Don’t call her “bokkie“
She’s notorious, she’s glorious…
Bambi Kellermann (aka Pieter-Dirk Uys) is baring all in an exclusive Q&A with I Love Yzer Darling magazine!
PHOTOS SUPPLIED BY PIETER-DIRK UYS
Let’s start with the question you said was embargoed: when last did you see your sister?
BK: Since I returned to South Africa in 1995, I have seen her once. That was in 2015 when we thought our mother was on her deathbed. Only then did we realise that it was her way of getting her two daughters together. I immediately left without saying anything to anyone. So that was four years ago. We haven’t spoken since the mid-1980s. That all sounds terribly depressing.
Since reconciliation is the catchword in our democracy, can’t you two sisters lead by example?
BK: You are so right. Reconciliation starts at home. I hope to speak to her in the year ahead. As someone said to me: do it soon, because one day you will be in the same room together, but one of you will be in a box. Believe me, if my sister was in the box and I walked into the room, she would get up and walk out!
Is there anything you both agree on?
BK: Yes, that our mother Ouma Ossewania Kakebenia Poggenpoel is a vampire and will never die! Ouma Ossewania is… Dare I speculate: 119 years old? They say Prime Minister Hendrik Verwoerd kissed her hand and nibbled it too at the Republic Celebrations of 1961. Maybe he was a vampire as well?
For those of us who have heard about you but don’t know you, who is Bambi Kellermann?
BK: I was born in Bethlehem in the Orange Free State in 1938 as Baby Poggenpoel. My sister Evangelie Poggenpoel is the person you all now know as Evita Bezuidenhout. I left South Africa as a teenager and went to Vienna in Austria. I started stripping in a nightclub. I married an older man and became a countess. He turned out to be a Nazi. I ran away to Hamburg and became a star on the Reeperbahn. My life became a rollercoaster of ups and downs. Let’s just say if you find me on Wikipedia you will read that Bambi Kellermann was one of the grand horizontals of the Northern Hemisphere.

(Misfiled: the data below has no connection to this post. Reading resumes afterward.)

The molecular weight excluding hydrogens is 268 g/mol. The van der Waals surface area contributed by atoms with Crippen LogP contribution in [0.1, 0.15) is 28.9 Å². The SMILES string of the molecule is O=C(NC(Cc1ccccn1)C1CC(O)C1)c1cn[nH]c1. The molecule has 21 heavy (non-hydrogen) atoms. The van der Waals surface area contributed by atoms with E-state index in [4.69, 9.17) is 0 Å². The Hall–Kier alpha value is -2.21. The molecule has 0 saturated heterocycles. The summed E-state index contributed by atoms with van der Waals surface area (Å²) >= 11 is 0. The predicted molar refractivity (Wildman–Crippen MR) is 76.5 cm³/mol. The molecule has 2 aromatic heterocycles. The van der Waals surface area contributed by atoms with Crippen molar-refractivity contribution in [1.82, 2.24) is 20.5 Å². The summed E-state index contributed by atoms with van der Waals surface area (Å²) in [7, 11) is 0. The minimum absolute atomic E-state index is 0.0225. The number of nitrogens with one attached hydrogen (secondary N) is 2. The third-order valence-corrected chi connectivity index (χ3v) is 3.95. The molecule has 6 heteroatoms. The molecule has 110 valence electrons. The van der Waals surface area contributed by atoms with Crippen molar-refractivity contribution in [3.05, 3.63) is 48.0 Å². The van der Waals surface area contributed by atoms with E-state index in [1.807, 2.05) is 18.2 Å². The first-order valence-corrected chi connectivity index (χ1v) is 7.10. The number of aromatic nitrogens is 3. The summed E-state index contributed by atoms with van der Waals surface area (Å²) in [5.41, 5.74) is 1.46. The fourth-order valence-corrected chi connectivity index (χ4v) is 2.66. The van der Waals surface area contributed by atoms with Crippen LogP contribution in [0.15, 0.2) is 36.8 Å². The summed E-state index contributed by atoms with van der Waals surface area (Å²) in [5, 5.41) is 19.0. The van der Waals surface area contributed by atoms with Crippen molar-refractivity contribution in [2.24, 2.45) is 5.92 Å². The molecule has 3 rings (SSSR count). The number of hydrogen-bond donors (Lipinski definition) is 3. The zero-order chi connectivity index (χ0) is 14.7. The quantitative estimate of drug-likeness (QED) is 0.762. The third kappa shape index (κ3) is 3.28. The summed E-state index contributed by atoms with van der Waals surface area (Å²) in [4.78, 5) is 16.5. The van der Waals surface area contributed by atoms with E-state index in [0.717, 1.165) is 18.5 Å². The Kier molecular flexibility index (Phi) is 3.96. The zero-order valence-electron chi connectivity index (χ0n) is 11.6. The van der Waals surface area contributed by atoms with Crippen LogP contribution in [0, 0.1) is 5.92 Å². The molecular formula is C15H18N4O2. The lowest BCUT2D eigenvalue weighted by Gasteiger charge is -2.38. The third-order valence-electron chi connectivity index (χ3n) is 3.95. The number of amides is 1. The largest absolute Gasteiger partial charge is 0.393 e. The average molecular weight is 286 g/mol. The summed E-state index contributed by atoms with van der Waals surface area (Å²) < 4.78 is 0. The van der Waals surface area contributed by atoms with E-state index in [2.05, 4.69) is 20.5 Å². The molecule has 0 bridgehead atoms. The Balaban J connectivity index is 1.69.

Your new show? ‘Never Too Naked’? Really? An 80-year-old woman without clothes on stage?
BK: Oh my goodness no! I would never be naked on stage in South Africa at the pathetic prices they charge for tickets. Ridiculous! No, I tell what I call my bedtime stories about life, love, loss and longing. With a side of laughter, the
You talk about sex like some of us talk about rugby.
BK: Isn’t it about time someone did? Sex unites us all. It’s the picnic in the minefield of life. I chose it, because I refuse to be manipulated by men. So the language of sex was an international way to stay safe and secure. Men are funny old things: they just want to be loved and then they leave a fortune on the table. Anyway, I think I owe it to the youth to warn them about the dangers of being sexually naïve and far too trustworthy in relationships.
Would you agree that to some people you are politically incorrect?
BK: I sincerely hope so. Political correctness doesn’t really make sense to me. When was politics ever correct? I want to rattle everyone’s political cage so that people rethink their prejudice. And let’s face it, sex can also be very funny. Rather laugh at my stories than giggle at a nervous naked husband. That’s no way to start a family.